Michelle L. Oyen of Cambridge University Engineering Department will present
the talk "Probing the Soft Side with Nanoindentation Techniques" on Wednesday,
March 24 at 3 p.m. in Maryland Hall 110.
Dr. Oyen is a lecturer in Mechanics of Biological Materials in the Mechanics
and Materials Division and the Engineering for the Life Sciences group at Cambridge
University. This seminar is hosted by Professor Tim Weihs and the Johns
Hopkins University Department of Materials Science and Engineering. The
talk is free and open to all Johns Hopkins faculty, staff and students.
The mechanical properties of many "soft" materials are of interest
for biomedical applications, including both natural tissues and hydrogels for
tissue engineering applications. In the last 15 years, nanoindentation techniques
have gained prominence in the mechanical testing community for three reasons:
first, the fine resolution in load and displacement transducers, second the
fine spatial resolution for mapping local mechanical properties, and finally
the relative ease of performing mechanical testing. In the current studies,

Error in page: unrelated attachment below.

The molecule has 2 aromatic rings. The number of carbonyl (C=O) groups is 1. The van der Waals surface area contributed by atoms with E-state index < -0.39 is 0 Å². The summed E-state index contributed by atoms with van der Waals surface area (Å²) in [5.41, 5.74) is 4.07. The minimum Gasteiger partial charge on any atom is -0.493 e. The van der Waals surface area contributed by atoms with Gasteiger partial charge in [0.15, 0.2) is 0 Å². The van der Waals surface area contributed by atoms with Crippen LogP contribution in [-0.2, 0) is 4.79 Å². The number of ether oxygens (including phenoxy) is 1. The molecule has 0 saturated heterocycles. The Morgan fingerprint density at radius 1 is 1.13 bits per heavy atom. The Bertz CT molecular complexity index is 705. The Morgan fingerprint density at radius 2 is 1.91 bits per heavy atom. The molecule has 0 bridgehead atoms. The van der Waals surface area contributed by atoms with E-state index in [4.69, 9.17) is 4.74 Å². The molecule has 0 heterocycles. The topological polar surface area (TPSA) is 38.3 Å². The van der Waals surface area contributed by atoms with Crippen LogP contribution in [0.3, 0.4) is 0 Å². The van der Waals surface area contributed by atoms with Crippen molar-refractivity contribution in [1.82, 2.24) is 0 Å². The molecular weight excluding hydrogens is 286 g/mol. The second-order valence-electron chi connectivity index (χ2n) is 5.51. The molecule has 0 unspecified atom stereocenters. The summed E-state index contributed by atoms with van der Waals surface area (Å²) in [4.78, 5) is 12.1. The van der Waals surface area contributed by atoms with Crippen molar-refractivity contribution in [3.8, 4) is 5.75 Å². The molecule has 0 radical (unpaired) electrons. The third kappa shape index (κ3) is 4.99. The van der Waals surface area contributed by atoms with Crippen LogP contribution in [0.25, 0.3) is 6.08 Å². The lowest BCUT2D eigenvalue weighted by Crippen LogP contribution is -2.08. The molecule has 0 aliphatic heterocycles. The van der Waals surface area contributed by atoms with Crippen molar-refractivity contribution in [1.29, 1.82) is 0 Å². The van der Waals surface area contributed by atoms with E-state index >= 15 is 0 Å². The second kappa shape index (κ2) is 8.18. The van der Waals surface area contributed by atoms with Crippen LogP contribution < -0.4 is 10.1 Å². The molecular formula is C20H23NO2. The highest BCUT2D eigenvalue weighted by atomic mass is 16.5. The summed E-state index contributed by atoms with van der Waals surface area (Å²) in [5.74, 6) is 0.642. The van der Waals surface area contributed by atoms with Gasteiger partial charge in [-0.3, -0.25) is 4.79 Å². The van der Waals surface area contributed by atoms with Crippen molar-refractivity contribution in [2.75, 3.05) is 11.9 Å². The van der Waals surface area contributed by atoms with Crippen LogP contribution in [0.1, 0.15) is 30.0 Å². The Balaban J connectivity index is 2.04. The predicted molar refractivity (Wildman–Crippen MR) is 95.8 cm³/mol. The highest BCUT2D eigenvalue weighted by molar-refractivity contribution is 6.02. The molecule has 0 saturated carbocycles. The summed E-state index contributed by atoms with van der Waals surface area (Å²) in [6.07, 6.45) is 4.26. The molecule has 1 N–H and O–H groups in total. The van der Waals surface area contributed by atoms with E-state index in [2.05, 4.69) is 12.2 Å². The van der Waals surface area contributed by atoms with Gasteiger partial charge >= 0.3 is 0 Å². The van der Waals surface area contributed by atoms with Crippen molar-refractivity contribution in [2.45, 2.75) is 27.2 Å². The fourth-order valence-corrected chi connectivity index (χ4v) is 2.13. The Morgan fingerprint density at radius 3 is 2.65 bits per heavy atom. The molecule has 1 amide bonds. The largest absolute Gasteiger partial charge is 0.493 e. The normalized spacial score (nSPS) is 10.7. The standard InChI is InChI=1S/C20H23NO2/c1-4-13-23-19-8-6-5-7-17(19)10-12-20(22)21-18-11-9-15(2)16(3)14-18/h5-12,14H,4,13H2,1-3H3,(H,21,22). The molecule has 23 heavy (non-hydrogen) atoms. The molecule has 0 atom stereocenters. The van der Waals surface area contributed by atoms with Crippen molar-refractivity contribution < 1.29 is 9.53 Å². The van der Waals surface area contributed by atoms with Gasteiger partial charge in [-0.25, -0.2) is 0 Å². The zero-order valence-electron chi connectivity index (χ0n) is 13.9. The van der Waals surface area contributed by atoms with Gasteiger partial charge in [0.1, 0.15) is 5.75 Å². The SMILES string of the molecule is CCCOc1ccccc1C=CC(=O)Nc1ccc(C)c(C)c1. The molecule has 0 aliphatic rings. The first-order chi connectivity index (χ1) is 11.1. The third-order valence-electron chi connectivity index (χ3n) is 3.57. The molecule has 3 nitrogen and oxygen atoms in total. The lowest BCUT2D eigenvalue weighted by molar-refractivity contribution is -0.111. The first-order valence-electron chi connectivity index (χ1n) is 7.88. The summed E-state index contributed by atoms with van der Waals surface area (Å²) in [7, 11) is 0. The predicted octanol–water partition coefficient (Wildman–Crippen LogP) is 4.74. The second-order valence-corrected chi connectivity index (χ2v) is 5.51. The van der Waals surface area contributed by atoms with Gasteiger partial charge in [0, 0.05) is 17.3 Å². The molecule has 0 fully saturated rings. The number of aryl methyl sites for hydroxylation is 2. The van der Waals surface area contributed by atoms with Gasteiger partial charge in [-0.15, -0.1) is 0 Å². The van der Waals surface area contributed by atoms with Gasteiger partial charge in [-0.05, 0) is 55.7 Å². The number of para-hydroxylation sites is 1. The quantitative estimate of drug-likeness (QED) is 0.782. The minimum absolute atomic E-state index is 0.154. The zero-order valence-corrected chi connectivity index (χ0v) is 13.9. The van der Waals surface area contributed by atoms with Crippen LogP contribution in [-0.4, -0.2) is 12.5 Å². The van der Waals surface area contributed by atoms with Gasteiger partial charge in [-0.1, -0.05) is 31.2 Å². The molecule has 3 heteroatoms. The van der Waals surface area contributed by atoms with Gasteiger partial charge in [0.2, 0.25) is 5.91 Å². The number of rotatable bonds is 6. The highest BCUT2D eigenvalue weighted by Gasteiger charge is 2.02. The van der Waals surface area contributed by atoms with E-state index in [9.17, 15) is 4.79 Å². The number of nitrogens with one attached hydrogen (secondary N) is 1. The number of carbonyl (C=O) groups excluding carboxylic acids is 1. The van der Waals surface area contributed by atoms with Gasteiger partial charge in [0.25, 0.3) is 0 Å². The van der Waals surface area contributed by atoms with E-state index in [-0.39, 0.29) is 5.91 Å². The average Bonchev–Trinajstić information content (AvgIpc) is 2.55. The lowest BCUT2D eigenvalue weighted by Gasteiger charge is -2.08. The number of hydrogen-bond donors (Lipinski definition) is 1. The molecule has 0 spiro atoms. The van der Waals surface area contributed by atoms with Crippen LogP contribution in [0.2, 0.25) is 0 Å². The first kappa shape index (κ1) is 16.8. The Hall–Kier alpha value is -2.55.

we extend the scope of nanoindentation testing with commercial indenters to
quantitative measurements on kPa materials. Different forms of the material
constitutive response were considered with an emphasis on time-dependent viscoelastic
or poroelastic deformation. Applications are the considered for hydrated tissues
and hydrogels including articular cartilage, bone and mechanically graded hydrogels.
Further investigations using adaptations of these nanoindentation techniques
examine nano-scale adhesion and mechanical outcomes in stem cell differentiation.
This study demonstrates the potential for high-throughput mechanical screening
of soft materials and for mapping property gradients in inhomogeneous materials
as these approaches can now be extended to materials in the kilopascal elastic